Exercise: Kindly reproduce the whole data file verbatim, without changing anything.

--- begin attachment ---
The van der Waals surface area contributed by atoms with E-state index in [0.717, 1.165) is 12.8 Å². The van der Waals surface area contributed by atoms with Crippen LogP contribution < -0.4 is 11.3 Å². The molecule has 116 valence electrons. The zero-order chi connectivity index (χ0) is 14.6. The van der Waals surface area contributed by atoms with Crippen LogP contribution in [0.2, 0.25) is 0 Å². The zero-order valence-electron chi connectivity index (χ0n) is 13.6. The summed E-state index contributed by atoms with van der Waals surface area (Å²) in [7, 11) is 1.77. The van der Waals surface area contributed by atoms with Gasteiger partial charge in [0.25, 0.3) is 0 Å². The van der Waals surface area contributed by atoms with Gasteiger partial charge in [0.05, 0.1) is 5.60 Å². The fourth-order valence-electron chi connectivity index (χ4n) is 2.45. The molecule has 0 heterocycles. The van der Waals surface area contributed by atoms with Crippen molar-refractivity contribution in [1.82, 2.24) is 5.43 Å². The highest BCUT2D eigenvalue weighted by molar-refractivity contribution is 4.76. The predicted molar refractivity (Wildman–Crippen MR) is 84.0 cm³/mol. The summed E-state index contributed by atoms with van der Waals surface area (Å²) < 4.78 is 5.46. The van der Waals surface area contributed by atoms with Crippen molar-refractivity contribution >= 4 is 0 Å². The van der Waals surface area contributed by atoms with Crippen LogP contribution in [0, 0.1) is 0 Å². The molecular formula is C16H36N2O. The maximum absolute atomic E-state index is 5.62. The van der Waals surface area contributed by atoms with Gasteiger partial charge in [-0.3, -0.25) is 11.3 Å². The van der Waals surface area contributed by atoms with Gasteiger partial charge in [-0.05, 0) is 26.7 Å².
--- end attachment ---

The van der Waals surface area contributed by atoms with E-state index in [0.717, 1.165) is 12.8 Å². The van der Waals surface area contributed by atoms with Crippen LogP contribution < -0.4 is 11.3 Å². The molecule has 116 valence electrons. The zero-order chi connectivity index (χ0) is 14.6. The van der Waals surface area contributed by atoms with Crippen LogP contribution in [0.2, 0.25) is 0 Å². The zero-order valence-electron chi connectivity index (χ0n) is 13.6. The summed E-state index contributed by atoms with van der Waals surface area (Å²) in [7, 11) is 1.77. The van der Waals surface area contributed by atoms with Gasteiger partial charge in [0.25, 0.3) is 0 Å². The van der Waals surface area contributed by atoms with Gasteiger partial charge in [0.05, 0.1) is 5.60 Å². The fourth-order valence-electron chi connectivity index (χ4n) is 2.45. The molecule has 0 heterocycles. The van der Waals surface area contributed by atoms with Crippen molar-refractivity contribution in [1.82, 2.24) is 5.43 Å². The highest BCUT2D eigenvalue weighted by molar-refractivity contribution is 4.76. The predicted molar refractivity (Wildman–Crippen MR) is 84.0 cm³/mol. The summed E-state index contributed by atoms with van der Waals surface area (Å²) < 4.78 is 5.46. The van der Waals surface area contributed by atoms with Crippen molar-refractivity contribution >= 4 is 0 Å². The van der Waals surface area contributed by atoms with Crippen LogP contribution in [0, 0.1) is 0 Å². The molecular formula is C16H36N2O. The maximum absolute atomic E-state index is 5.62. The van der Waals surface area contributed by atoms with Gasteiger partial charge in [-0.3, -0.25) is 11.3 Å². The van der Waals surface area contributed by atoms with Gasteiger partial charge in [-0.05, 0) is 26.7 Å².